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Exploring the marine possessions: Here are the top 10 longest animals in the ocean

Standing on the ocean shore and watching the natural habitat of marine animals is itself an enthralling affair. After all, the unceasing beauty of the turbulent ocean life attracts thousands of photographers, ocean lovers, and ardent animal adorers. But whenever the discussion of ocean animals comes into the forefront, the stereotypical thought of whales being the longest ocean animal surpasses the truth. Thus, to offer clarity in your conceptions, here’s breaking down the top 10 longest animals in the ocean.

Outlining The 10 Longest Ocean Animals

Although it’s impossible to demonstrate the total number of underwater species, ocean lovers still get astonished about it. But with time, the continued decrease in many ecosystems’ health (combined with a growing extinction rate) is outpacing species’ capabilities of evolving with the changing conditions of Mother Earth. Although 91 percent of marine species haven’t yet classified, the following are the top ten longest animals amongst the classified ones.

1. Lion’s Mane Jellyfish

Also called the giant jellyfish, it’s the largest ocean animal having a tentacle length of 120 ft. (36.6m). 94% of its body is made of water, and it can live up to 12 months (as per its lifespan). It’s discovered in the colder Pacific, Atlantic, North Sea, and Baltic regions.

2. Blue Whale

Comprising a length of 108.27 ft. (33 m.), blue whales are the largest animals on the planet. They are extremely substantially heavier than other ocean animals and weigh around 208 tons. But calling them the second-longest marine animal is just a false narrative.

3. Sperm Whale

Amongst the toothed whales, sperm whales are the largest ones. It would simply be an understatement to call them the largest toothed whales, as these species are the largest toothed predators too. Featuring a length of 78.74 ft. (24m), they consume large squids, sharks, and huge bony fishes.

4) Whale Shark

They are enormous, but studies have revealed that they consume the smallest ocean creatures. Whale sharks feed on fish eggs and small planktons. And as they swim along with their big mouths open, they filter feed. Calling it a filter-feeding and slow-moving carpet shark is, thus, not an overstatement.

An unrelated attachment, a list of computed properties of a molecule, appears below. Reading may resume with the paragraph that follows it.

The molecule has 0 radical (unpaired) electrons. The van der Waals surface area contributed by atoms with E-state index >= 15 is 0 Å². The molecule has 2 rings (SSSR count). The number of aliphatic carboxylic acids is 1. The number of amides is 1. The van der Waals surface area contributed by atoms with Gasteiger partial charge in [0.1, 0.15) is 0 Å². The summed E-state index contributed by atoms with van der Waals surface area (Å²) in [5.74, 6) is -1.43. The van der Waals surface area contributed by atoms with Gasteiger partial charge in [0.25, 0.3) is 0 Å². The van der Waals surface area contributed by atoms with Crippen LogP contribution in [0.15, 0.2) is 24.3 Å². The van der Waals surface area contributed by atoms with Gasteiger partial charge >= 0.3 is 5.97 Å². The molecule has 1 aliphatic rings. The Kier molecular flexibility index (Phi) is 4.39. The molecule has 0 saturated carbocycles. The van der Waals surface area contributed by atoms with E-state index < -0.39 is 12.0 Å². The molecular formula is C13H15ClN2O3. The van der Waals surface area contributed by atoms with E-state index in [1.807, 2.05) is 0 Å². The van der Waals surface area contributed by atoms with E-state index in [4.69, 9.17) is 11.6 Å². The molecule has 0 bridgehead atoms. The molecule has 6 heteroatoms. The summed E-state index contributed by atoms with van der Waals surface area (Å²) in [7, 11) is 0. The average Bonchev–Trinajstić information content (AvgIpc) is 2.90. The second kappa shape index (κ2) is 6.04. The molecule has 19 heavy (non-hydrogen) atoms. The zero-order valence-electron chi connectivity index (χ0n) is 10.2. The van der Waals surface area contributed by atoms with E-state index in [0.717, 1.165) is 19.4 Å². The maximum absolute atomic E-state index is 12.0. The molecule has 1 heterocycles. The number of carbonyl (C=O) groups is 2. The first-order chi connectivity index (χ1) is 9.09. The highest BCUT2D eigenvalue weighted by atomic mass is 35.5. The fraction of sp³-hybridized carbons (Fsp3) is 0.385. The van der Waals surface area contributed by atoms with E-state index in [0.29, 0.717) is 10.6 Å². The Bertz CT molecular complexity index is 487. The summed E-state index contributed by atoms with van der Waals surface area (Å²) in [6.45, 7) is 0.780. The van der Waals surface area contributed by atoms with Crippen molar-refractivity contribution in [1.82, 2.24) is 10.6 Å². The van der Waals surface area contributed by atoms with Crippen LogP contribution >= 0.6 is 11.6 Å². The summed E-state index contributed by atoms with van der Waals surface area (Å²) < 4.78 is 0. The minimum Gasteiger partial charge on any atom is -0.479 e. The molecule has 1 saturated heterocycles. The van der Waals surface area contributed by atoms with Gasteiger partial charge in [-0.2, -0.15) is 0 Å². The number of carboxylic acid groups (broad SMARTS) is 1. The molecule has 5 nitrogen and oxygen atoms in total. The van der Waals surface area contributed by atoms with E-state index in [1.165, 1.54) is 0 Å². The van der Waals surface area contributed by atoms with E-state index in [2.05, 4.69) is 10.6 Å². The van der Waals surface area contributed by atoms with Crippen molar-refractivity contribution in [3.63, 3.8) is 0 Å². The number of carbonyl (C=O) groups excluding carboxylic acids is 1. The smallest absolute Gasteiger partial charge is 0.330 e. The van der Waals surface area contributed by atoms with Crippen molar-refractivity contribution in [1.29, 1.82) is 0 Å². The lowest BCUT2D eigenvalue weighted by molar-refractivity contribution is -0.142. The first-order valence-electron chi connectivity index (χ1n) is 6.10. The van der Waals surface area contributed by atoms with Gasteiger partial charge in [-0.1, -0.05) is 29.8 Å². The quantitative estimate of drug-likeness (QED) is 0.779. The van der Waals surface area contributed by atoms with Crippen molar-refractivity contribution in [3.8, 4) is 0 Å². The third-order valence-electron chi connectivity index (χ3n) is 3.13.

5. Basking Shark

Did you know that basking sharks are the second-largest living shark on the planet? And they are also called one of the three plankton-eating species besides megamouth sharks and whale sharks. Having a length of 40.24 ft. (12.27 m), they feed on small planktonic prey. These sharks live in the equator’s southern and northern zones.

6. Giant Squid

Being a species of ocean-dwelling squids, giant squids are found across all oceans on the planet. But if you ask about any one of the spots known for being home to these giant squids, it’s the Newfoundland coast. It’s a perfect example of deep-sea gigantism, given the fact that they can develop themselves in tremendous sizes.

7. Giant Octopus

Having a length of 32.15 ft. (9.8 m), the giant octopus happens to be larger than other species of octopus. In appearance, they are somewhat reddish and can change their color. Much to the surveys so far, they can even change their texture. Referring to it as a huge cephalopod belonging to the Enteroctopus genus is not an exaggeration.

The photograph was taken in 1996 and shows a giant oarfish (Regalecus glesne) found off the coast of the Pacific Ocean near San Diego, California. This extremely rare specimen was 7.0 m long and weighed 140 kg. An original photograph can be seen on page 20 of the April 1997 issue of All Hands

8. Oarfish

These species belong to the tiny family Regalecidae and are extremely elongated and large. In terms of length, they are 26.25 ft. (8 m) tall. They are described as thin and long creatures of the marine world. As per reports, they can weigh around 272 kg. Oarfish can be found in tropical oceans.

9. Great White Shark

They belong to the mackerel shark species that are found on the coastal water surface in the most significant oceans. Notable for its size, it measures 22.96 ft. 7 m.) in length.  These sharks are heavy predators and are capable of consuming marine mammals (weighing some hundred pounds). Given their need for traveling for seasonal migration and demanding diet, keeping these sharks in captivity is not logically possible.

10. Giant Ocean Manta Ray

Saying that giant oceanic manta rays are the world’s biggest ray type would not be an overemphasizing statement. Their dwelling is as significant in the subtropical and tropical waters as in temperate waters. They grow to the size of a disc and up to 7 m in length, which is 22.96 ft. They are dorsoventrally flattened and have triangular pectoral fins on each side of the disc.


For over centuries, ocean life has enchanted people’s imagination with a lure of mysteries and treasures hidden beneath the endless surface. Even if facets of marine biology remain seldom understood, it’s human minds that want to explore the oceans over and over again. While some ocean discoveries are yet to be explored, we have already been introduced to significant knowledge. And one of them is, these longest ocean animals are the ones who feed the tiniest underwater creatures. Isn’t it enough to describe the beautiful balance of the marine food chain? Oh yes, it is!

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